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Of the nearly 240 woodpecker species in the entire world, only 23 of those birds are native to the United States.1, 2 To narrow it down even further, only 9 woodpecker species can be found in Michigan.3
You’ll start to hear woodpeckers drumming on wood in the late winter or early spring in Michigan. This is one of the most reliable signs of warmer weather, so you might have heard the thudding and are now wondering what kinds of woodpeckers are flying around. This list will go over each type of woodpecker found in the beautiful Great Lakes State. Let’s get started.
Of the only nine woodpeckers found in Michigan, Downy Woodpeckers are the most common and can be found throughout the entire state. They are also the smallest of all woodpeckers in North America.
Downy Woodpeckers are common at backyard feeders, and you can expect to see them regardless of what you put out. They enjoy peanuts, suet, mixed seeds, and black sunflower seeds. Because they don’t migrate, they are also prevalent during winter.
The Hairy Woodpecker is commonly mistaken for the Downy. Trust us, it can be hard to tell these two apart. They both have black and white plumage with a barred pattern across their wings. Both also have a red patch on the back of their heads. So, what’s the difference? Hairy Woodpeckers are a bit larger and have longer beaks.
Hairy Woodpeckers are year-round residents here along with the majority of the US. It is possible that you’ve seen them at the feeders, but you’ve probably mistaken them for a Downy Woodpecker instead.
While they aren’t as common at bird feeders, the Red-Headed Woodpecker does commonly breed in Michigan. If you are lucky enough to spot one, you’ll likely see it darting between trees while searching for food in the holes of bark.
Red-Headed Woodpeckers feed on insects, seeds, and berries. They are skilled at catching flies as well. You can identify these birds by their bright red heads and black and white bodies. Unfortunately, their numbers are in decline.
Pileated Woodpeckers rarely leave the state. They reside here year-round, although they are most common in the southeastern part of Michigan. Of all the woodpeckers in Michigan, these are the largest.
Pileated Woodpeckers will readily eat at your suet feeders, although you should try not to get disappointed if they don’t show up. They are incredibly hard to attract. However, should you see one, you can identify it by its crimson red crest and dark gray and white body.
Based on appearance alone, this one is a favorite among birdwatchers. Yellow-Bellied Sapsuckers are roughly the size of an American Robin but are easy to spot thanks to their red markings on their head and chin and touches of yellow on the breast.
Yellow-Bellied Sapsuckers often drill holes in maple and birch trees. Then, they stick their bills inside and use their tongues to consume as much sap as possible. They might not be regular visitors at your feeder, but you increase your odds by putting out suet cakes.
Northern Flickers are a type of woodpecker that will frequent backyards, but they still might steer clear of your feeders. These woodpeckers usually eat ants from the ground. They pick through dirt and leaves before picking them up with their tongues. They also eat berries, sunflower seeds, thistle, and other invertebrates.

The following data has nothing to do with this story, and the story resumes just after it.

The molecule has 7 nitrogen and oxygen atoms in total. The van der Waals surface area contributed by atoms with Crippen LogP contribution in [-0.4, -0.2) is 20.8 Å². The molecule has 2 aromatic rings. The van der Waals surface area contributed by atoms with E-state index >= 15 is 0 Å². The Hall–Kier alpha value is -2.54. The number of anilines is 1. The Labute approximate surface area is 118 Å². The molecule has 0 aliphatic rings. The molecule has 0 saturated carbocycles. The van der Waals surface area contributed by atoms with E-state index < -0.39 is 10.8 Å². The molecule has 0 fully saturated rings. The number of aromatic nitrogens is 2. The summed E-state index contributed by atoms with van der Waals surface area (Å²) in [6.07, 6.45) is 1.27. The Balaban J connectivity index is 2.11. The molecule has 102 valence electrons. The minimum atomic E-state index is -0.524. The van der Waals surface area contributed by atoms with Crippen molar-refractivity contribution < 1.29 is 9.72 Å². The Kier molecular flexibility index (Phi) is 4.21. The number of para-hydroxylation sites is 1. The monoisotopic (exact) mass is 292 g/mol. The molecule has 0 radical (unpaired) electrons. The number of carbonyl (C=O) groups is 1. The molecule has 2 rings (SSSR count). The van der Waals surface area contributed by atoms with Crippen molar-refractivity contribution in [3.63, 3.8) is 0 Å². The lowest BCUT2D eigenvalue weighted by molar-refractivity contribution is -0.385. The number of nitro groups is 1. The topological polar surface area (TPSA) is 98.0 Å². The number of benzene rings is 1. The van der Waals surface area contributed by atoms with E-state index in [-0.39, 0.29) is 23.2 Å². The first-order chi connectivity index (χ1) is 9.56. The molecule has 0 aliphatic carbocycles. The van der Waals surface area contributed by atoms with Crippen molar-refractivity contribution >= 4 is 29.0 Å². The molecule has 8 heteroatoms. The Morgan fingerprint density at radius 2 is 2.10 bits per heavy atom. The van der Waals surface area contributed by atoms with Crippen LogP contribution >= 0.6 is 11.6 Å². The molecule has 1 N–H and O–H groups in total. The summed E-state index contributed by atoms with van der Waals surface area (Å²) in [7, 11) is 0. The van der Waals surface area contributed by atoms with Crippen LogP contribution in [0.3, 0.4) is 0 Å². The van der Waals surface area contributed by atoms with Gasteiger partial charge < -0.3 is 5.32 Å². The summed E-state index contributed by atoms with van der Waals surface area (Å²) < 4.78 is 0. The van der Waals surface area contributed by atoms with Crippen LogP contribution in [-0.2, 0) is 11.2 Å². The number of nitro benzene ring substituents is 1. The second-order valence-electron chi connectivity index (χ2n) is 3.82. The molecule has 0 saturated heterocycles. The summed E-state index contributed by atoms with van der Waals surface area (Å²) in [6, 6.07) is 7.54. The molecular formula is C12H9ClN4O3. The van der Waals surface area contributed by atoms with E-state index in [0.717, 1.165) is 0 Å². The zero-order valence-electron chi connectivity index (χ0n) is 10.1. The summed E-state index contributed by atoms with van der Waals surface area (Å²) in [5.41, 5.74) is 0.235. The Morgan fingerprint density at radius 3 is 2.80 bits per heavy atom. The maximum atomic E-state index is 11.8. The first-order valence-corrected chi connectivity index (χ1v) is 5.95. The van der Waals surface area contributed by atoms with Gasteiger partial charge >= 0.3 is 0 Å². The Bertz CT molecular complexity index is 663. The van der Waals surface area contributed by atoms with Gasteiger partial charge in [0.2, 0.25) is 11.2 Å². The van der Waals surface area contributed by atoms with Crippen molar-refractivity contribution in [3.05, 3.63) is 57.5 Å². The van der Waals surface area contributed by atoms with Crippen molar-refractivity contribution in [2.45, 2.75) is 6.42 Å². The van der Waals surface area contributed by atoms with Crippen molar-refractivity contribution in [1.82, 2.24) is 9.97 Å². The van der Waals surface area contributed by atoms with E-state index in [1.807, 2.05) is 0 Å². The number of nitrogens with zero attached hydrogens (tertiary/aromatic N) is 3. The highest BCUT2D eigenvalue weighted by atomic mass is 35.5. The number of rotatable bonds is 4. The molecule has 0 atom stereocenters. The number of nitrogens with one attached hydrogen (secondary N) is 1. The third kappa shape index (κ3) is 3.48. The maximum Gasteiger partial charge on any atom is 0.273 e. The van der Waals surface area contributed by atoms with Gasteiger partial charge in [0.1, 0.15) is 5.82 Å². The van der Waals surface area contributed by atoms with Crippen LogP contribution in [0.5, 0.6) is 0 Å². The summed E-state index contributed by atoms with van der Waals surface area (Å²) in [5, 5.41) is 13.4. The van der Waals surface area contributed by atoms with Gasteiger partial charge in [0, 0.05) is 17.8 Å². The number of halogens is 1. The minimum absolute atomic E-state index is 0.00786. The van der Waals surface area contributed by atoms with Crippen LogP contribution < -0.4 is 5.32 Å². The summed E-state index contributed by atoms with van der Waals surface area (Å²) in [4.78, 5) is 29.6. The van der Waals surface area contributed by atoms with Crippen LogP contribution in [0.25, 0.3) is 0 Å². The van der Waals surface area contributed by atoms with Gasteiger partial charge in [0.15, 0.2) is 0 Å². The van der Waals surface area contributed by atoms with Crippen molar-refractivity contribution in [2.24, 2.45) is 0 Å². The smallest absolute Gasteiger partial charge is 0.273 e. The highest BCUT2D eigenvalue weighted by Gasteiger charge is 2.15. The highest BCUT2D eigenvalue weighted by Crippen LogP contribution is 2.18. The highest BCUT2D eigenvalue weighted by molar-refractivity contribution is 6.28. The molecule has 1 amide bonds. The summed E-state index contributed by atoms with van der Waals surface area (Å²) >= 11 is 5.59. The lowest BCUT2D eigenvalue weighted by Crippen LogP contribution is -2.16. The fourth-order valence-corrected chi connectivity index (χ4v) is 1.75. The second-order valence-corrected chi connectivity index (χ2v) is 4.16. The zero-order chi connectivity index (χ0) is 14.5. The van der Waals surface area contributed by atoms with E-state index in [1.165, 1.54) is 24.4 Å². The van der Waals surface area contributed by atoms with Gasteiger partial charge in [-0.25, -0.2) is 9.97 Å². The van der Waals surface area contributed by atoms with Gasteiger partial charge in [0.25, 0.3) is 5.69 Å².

While Northern Flickers do spend a good amount of time on the ground, that doesn’t mean they don’t drum on trees. Drumming on trees is a form of communication for them. They also prefer nesting in rotting trees, just like most other woodpeckers.
Another Michigan woodpecker on this list is the Black-Backed Woodpecker. These birds are really only found in the most northern parts of Michigan. They spend time here year-round and primarily feed on wood-boring beetle larvae.
Black-Backed Woodpeckers are the size of a robin and are mainly black with white underbellies. The males have yellow crowns, just above their long beaks. They find themselves naturally attracted to burnt forests, so if you’re looking for one, this is the best place to find them.
You can find the Red-Bellied Woodpecker in Michigan throughout the entire year. These birds are a bit bigger than the Downy Woodpecker—more similar in size to a Hairy Woodpecker.
Contrary to their name, Red-Bellied Woodpeckers don’t actually have a red belly. Instead, there is a touch of pale red on the back of the head in the shape of a mohawk. If you want to attract one of these woodpeckers, your best shot is to put out suet feeders.
The last woodpecker on our list is the American Three-Toed Woodpecker. While they mostly reside in Canada, they do come down to Maine, Michigan, and North Dakota from time to time. These birds enjoy hunting in burned forests where they can find lots of beetles to eat and trees to drum.
As you probably guessed, these woodpeckers only have three toes. However, you will have better luck identifying them by their coloring. They are mostly black but have white barring on their sides and back. The chest is white, and males will have a lemon-yellow crown.
If you’ve started hearing drumming outside in the late winter or early spring, it’s a sign that the woodpeckers are out and preparing for warmer weather. You might not be lucky to see every single woodpecker on this list in your backyard, but with enough luck and patience, you’ll be able to cross a few off your must-see list for birdwatching.
Featured Image Credit: S. McGrath, Shutterstock
Robert’s obsession with all things optical started early in life, when his optician father would bring home prototypes for Robert to play with. Nowadays, Robert is dedicated to helping others find the right optics for their needs. His hobbies include astronomy, astrophysics, and model building. Originally from Newark, NJ, he resides in Santa Fe, New Mexico, where the nighttime skies are filled with glittering stars.
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